Published by the Students of Johns Hopkins since 1896
May 26, 2020

Tiger King is an alternate reality to our own incomprehensible reality

By KAYLEE ZOU | April 9, 2020

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Joe Exotic is the central figure in the new Netflix documentary series Tiger King.

I entered my senior year of college with several misgivings. I had just spent my junior spring semester abroad at the University of St Andrews in Scotland, and everyone had warned me of what tends to be a difficult transition back to life at Hopkins after months of reckless fun in a foreign continent. Most of those warnings ended up being true. That, on top of the jarring reality of what I foresaw would be a competitive job hunt season, made me quite apprehensive about being a college senior. 

But fall did its thing — it came and went, and I, nonetheless, found myself exuberant again for the arrival of spring, my final semester as an undergraduate college student.

Then, of course, the unexpected happened, and before I knew it, I was home.

I have been home for a little over three weeks now, and I’ve pretty much gotten a (lazy) routine down. Outside of my Zoom classes, my to-do list has consisted of Netflix, Netflix and Netflix. Oh, sorry, also: Hulu, Amazon Prime, YouTube and TikTok. As anyone with, or even without, a Netflix account knows, there is so much buzz lately around this Joe Exotic character and the new documentary series about him titled Tiger King: Murder, Mayhem and Madness (spoilers ahead).

I watched the entire series in a span of three days. I tried coordinating episodes with my friend, but the endless cycle of falling behind or surpassing each other just wasn’t happening.

Here’s the thing. I honestly don’t know if I have anything substantial or intellectual to say about Tiger King, although it has been a substantial part of my quarantine experience thus far. However, I think it’s important that during a time like this, we notice and appreciate the forms of entertainment that bring us consolation in our increasingly morbid reality. 

So I want to take this moment to make clear what everybody who’s already seen Tiger King knows: Tiger King is incredible TV. In this period of intense social isolation, Tiger King has been the mental break we all needed; I think it literally took over my entire life for those three days I was watching it, and, residually, I have not stopped contemplating it. The title itself promises “murder, mayhem and madness” and it certainly delivered on all three fronts. I have not stopped imploring every one of my friends to watch the series, because I want to discuss it with as many people as possible.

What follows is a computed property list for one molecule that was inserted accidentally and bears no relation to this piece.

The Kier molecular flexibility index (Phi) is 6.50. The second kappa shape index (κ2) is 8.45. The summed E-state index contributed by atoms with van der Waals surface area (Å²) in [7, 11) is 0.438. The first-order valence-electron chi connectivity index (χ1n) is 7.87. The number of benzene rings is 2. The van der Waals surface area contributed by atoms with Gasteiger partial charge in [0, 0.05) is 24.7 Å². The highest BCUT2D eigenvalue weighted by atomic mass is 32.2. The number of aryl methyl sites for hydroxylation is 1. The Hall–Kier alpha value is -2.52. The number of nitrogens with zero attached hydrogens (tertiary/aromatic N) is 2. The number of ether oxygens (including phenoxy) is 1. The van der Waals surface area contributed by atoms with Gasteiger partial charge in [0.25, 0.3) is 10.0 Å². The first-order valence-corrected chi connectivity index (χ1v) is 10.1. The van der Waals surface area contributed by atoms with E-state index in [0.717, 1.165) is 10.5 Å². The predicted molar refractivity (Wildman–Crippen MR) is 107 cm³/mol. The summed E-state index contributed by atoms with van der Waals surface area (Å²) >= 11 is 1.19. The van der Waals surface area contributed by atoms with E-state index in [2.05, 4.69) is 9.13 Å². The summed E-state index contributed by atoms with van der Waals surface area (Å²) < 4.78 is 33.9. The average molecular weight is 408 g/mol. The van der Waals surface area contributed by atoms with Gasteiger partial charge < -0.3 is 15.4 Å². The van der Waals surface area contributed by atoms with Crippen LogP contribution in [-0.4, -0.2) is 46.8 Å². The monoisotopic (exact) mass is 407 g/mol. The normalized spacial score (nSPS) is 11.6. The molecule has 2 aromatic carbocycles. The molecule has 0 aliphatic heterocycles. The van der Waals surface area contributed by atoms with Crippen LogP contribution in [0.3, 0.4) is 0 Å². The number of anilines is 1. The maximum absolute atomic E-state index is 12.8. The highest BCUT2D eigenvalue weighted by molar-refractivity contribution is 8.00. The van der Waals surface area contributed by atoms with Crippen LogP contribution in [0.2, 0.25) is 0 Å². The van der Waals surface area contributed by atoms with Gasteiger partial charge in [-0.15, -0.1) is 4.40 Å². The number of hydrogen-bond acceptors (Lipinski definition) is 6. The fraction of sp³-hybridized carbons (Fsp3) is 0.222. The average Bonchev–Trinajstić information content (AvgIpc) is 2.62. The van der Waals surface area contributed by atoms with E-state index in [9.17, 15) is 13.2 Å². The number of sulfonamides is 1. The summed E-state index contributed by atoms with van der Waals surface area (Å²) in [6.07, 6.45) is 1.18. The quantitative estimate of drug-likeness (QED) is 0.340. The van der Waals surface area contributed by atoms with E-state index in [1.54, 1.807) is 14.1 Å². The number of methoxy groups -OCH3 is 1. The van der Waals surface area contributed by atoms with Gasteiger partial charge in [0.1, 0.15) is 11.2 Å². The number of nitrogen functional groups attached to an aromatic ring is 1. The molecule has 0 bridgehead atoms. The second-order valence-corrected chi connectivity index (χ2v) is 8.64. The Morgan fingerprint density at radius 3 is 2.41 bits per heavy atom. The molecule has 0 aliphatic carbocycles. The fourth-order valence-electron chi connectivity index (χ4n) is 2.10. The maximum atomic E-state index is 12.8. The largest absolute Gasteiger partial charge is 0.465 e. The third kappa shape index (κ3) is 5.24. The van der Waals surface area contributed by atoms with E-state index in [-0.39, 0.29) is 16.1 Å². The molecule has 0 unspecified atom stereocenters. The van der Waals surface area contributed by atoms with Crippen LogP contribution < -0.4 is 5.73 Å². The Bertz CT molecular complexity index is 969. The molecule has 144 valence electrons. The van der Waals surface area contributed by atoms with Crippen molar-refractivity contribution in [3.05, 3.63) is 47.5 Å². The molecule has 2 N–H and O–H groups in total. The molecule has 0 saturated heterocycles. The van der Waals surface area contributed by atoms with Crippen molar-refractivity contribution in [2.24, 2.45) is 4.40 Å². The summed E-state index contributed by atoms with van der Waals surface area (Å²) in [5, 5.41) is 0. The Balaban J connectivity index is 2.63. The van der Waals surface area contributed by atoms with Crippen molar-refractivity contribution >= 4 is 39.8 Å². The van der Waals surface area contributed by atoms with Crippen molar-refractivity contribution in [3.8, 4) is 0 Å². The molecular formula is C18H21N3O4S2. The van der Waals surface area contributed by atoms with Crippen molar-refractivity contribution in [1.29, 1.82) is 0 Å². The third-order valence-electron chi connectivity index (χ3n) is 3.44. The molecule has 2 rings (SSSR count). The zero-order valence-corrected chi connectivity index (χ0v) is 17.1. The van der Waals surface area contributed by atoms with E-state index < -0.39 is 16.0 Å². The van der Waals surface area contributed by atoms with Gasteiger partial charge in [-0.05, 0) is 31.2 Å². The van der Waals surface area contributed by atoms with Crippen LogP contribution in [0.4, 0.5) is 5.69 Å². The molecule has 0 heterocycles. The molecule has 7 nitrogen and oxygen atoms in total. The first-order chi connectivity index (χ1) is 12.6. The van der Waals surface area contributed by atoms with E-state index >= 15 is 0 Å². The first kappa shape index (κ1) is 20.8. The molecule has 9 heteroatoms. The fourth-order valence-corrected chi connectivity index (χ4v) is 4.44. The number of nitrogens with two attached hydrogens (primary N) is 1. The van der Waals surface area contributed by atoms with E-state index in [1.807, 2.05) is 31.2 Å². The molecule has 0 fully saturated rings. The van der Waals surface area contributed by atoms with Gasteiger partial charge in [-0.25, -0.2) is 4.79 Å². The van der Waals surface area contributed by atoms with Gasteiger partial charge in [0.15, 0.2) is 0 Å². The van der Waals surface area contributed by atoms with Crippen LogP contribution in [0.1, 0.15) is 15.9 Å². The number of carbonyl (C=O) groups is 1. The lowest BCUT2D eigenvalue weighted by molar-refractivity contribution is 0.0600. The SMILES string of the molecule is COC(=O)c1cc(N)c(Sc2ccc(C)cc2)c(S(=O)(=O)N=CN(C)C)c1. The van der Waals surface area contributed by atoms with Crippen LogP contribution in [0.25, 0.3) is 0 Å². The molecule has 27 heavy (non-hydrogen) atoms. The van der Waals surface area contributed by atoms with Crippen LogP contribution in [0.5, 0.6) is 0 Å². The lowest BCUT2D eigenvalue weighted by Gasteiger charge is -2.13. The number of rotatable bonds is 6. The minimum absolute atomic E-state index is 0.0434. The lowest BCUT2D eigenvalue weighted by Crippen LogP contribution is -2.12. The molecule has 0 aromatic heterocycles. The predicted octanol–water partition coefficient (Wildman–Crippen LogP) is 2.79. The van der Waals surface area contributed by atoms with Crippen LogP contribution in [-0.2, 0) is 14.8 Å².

I went into watching this series as somebody with close to zero prior knowledge on the subject. Within the first few minutes of the first episode, Tiger King lures you in with an avalanche of information. You learn that there are more tigers privately owned by Americans in captivity than exist in the wild in the entire world. You learn that Joe Exotic, who the documentary series centers on, eventually ends up in jail. You see, shot after shot, people interacting unbelievably closely with tigers and lions, feeding them with bottles, kissing them and lying with them. And the voiceover narrating these shots expresses the dangers of owning big cats, calling it a “time bomb.” It’s all very ominous from the start. 

It takes a while to figure out what Tiger King is about, although this doesn’t seem to undermine the show, but rather demonstrates how convoluted this small society of big cat enthusiasts is. Perhaps the central conflict is Joe Exotic’s character himself. His passion for his animals is confusing and troubling, because while he claims to love them deeply, he repeatedly exploits and abuses them for money. But he’s also not exactly pitted as the enemy of the series. 

His personal nemesis, Carole Baskin, perhaps has even more disturbing problems to her character. Tiger King clearly has a bias against her and leans toward the allegation that she did murder her then-husband Don Lewis. After divulging the theory that Baskin ground up her husband in a meat grinder used to prepare food for her big cats, there is immediately a close-up shot of a meat grinder in action. It is then disturbingly easy to visualize this theory. Baskin has since refuted Tiger King’s claims and defended herself and her sanctuary, Big Cat Rescue. 

These are just some of the threads that Tiger King follows. There are several more deeply problematic aspects of this society of big cat enthusiasts that the series shines a light on. Unlike other true crime documentary series that can sometimes lose traction following the first episode or two, each episode of Tiger King offers new and equally shocking information to add to the story. The series is also profoundly emotional as it reveals that the people involved in these zoos have sacrificed so much for their big cat dreams and still have more to lose. One of Exotic’s workers lost an arm in an accident with a tiger and went to work five days after his amputation because of his dedication to the zoo. 

Tiger King is a documentary series that truly builds on itself and ultimately comes to an intense and surprising ending. Joe Exotic knew it and explains it well himself — he makes really good TV. It just so happens that all the other people involved in the multifaceted scandal that Tiger King covers also make for a really good plot. For those who haven’t watched Tiger King yet, you are missing out. This series is truly quite the distraction that is getting me and my friends through this quarantine. 

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